Earlier this year, we received an invitation to tour Anheuser-Busch’s hop farm in the Hallertau region of Germany. We were somewhat shocked to be contacted by A-B, but after talking to a few friends, it was definitely something we wanted to do. It didn’t fit into our schedule when we were here in May, but it did fit nicely into this trip.
On Monday morning, Willy Buholzer, the Director of European Hop Purchasing and General Manager of Busch Farm Hüll, came to pick us up at our hotel, which was a good thing because I think we would have gotten lost trying to find the farm.
A friendly, down to earth guy, Willy easily chatted with Chris during the drive. Feeling a bit woozy from the previous night’s visit to Oktoberfest, I sat quietly in the back. We passed many hop farms along the way, but almost all had already been harvested and the large telephone poles that hold the hops were bare, but for a few brown dried up stragglers.
We did see several farms with young plants that were not harvested. The small plants, however, were only a fraction of the size that mature plants can grow to and far less impressive. But that was our fault for not being able to fit the tour in earlier in the year.
Willy started our tour by pointing out that Busch Farm Hüll is a real working farm, complete with pigs and chickens. After patting the muddy snouts of the pigs and interrupting the morning routine of the chickens, we moved on to the stuff we really came for, the hops.
Everything was somewhat theoretical because their harvest was over, but we did get demonstrations of how the machinery worked. We saw everything from how the hop vines are harvested and stripped of the cones to how they are dried and baled. While the farm only produces a tiny portion of A-B’s hop needs, it is a vital presence in the world’s largest hop growing region.
Then we went across the street to the Hop Research Institute Hüll. The institute is a private/Bavarian state collaboration working independently to develop new varieties of hops that are heartier, more resistant to pests/diseases and with higher yields. The ‘breeder’, as he called himself, gave us the tour and we even got to meet the disease/bug expert who develops ways to combat things like downy mildew and spider mites.
At the institute, we learned everything we ever wanted to know about hops. We saw ‘seeded’ hops, which is not what you want for brewing, and learned about the two different petals on the hop cone. The pointy ones are to protect the cone and the rounded ones hold the seeds. Most importantly, we also were told that if a farmer finds a male plant, by law, he is to kill it immediately in order to avoid the other plants getting seeded.
Back at the farm, we sampled some beers before heading off to an actively harvesting farm and then lunch. We sampled Budweiser brewed with only Hallertau hops, one with only Willamette hops, one with no hops, and finally regular Budweiser. Chris especially liked the Hallertau Bud.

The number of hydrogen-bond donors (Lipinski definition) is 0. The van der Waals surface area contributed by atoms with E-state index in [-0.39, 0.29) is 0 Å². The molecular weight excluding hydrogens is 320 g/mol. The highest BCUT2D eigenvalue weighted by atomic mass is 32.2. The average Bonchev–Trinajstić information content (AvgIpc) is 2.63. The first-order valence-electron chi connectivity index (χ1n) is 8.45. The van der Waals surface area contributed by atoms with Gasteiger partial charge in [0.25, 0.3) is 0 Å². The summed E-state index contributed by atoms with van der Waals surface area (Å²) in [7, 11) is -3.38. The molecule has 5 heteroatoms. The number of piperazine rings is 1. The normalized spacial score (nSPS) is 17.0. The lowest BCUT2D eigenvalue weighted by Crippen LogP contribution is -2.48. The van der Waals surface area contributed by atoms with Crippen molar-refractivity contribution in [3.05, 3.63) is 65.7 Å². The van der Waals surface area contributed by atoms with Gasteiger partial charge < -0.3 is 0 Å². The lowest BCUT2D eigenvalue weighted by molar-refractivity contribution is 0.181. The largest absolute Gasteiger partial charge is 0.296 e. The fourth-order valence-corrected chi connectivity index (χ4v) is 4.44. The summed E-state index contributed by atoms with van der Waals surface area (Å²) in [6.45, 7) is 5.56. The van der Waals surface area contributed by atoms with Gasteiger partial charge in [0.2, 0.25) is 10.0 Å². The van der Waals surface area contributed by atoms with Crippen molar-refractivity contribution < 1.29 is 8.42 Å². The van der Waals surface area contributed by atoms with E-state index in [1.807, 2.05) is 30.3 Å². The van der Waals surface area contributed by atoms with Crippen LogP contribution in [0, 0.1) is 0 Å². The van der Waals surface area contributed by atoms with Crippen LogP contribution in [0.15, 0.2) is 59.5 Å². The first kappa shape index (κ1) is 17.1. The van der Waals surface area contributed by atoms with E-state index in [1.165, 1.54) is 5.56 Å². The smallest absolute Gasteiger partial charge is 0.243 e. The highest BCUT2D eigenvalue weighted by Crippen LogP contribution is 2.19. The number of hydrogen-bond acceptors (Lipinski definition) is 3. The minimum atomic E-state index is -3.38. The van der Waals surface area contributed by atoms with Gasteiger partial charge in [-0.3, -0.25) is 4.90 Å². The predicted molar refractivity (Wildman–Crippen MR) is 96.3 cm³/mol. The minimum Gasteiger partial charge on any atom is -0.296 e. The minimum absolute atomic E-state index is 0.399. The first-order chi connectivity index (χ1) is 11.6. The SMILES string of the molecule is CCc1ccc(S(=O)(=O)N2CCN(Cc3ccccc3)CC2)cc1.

The tour of the still harvesting farm was very cool. We stepped out of the car and it seemed to be snowing hops.
This particular farm was still harvesting for two reasons… first of all, it was the biggest in the region but also, on that day, they were harvesting high alpha hops that take longer to mature.
Here’s the harvesting process in a nutshell. A tractor with a trailer and a special cutting mechanism cuts the vines at the bottom and the vines roll onto the flatbed. The vines then get dropped off at the barn, where people hook the thick stems to a machine that pulls them up. The vines are then pulled into a machine that separates the leaves and stems from the cones. The cones travel to the kiln where they get dried. Once dried, the cones rest to cool off before they are baled. This process all happens within the space of hours.
To see a working hop farm in action was special and the smell was absolutely amazing.
Our time with Willy ended with lunch in the nearby town of Wolznach, also the home of a very impressive-looking Hop Museum. Unfortunately, it was closed.
How can I sum up our day?
Earlier at the farm, Willy had shown us a rough cut of a Michelob commercial that was filmed recently at Busch Farm Hüll. In this commercial, Willy is featured talking about buying hops for Anheuser Busch and what pride he takes in it. He is the face to a large corporation.
Normally I would find such commercials to be a big guy’s attempt to look small and intimate. But you know what? Willy really is a face of a large corporation. He is a man who was raised around hop farms, takes pride in showing off the farm, and loves everything hops. Willy even hinted that perhaps some day his 10 year old daughter will replace him, just as he had replaced his father as the hop buyer for Anheuser Busch. Willy is an extremely nice man and I couldn’t think of anyone better to spend several hours with talking about hops.
One Reply to “A Willy Nice Guy”
Comments are closed.